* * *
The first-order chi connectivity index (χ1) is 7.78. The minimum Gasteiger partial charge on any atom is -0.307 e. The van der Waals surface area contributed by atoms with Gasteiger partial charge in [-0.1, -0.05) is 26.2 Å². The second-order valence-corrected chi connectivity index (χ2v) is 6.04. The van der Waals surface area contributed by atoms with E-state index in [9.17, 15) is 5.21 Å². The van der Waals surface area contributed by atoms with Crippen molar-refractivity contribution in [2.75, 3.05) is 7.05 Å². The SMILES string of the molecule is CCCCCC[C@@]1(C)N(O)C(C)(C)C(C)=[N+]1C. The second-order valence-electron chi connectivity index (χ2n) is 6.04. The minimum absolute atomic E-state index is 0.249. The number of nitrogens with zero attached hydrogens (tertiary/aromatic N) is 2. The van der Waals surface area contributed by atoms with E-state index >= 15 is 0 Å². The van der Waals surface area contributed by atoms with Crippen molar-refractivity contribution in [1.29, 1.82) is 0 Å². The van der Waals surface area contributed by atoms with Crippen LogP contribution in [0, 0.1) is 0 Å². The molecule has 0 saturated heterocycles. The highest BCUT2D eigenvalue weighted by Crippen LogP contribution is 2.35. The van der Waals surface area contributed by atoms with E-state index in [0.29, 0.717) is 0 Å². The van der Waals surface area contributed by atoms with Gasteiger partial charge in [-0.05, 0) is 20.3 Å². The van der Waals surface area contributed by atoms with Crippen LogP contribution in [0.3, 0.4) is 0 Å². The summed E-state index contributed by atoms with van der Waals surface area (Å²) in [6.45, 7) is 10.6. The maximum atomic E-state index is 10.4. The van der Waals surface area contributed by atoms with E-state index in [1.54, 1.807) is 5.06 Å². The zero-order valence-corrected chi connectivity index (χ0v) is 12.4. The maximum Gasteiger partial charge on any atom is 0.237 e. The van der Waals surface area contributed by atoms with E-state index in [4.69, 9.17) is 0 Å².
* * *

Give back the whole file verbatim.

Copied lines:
The first-order chi connectivity index (χ1) is 7.78. The minimum Gasteiger partial charge on any atom is -0.307 e. The van der Waals surface area contributed by atoms with Gasteiger partial charge in [-0.1, -0.05) is 26.2 Å². The second-order valence-corrected chi connectivity index (χ2v) is 6.04. The van der Waals surface area contributed by atoms with E-state index in [9.17, 15) is 5.21 Å². The van der Waals surface area contributed by atoms with Crippen molar-refractivity contribution in [2.75, 3.05) is 7.05 Å². The SMILES string of the molecule is CCCCCC[C@@]1(C)N(O)C(C)(C)C(C)=[N+]1C. The second-order valence-electron chi connectivity index (χ2n) is 6.04. The minimum absolute atomic E-state index is 0.249. The number of nitrogens with zero attached hydrogens (tertiary/aromatic N) is 2. The van der Waals surface area contributed by atoms with E-state index >= 15 is 0 Å². The van der Waals surface area contributed by atoms with Crippen molar-refractivity contribution in [1.29, 1.82) is 0 Å². The van der Waals surface area contributed by atoms with Crippen LogP contribution in [0, 0.1) is 0 Å². The molecule has 0 saturated heterocycles. The highest BCUT2D eigenvalue weighted by Crippen LogP contribution is 2.35. The van der Waals surface area contributed by atoms with E-state index in [0.29, 0.717) is 0 Å². The van der Waals surface area contributed by atoms with Gasteiger partial charge in [-0.05, 0) is 20.3 Å². The van der Waals surface area contributed by atoms with Crippen LogP contribution in [0.3, 0.4) is 0 Å². The summed E-state index contributed by atoms with van der Waals surface area (Å²) in [6.45, 7) is 10.6. The maximum atomic E-state index is 10.4. The van der Waals surface area contributed by atoms with E-state index in [1.54, 1.807) is 5.06 Å². The zero-order valence-corrected chi connectivity index (χ0v) is 12.4. The maximum Gasteiger partial charge on any atom is 0.237 e. The van der Waals surface area contributed by atoms with E-state index in [4.69, 9.17) is 0 Å².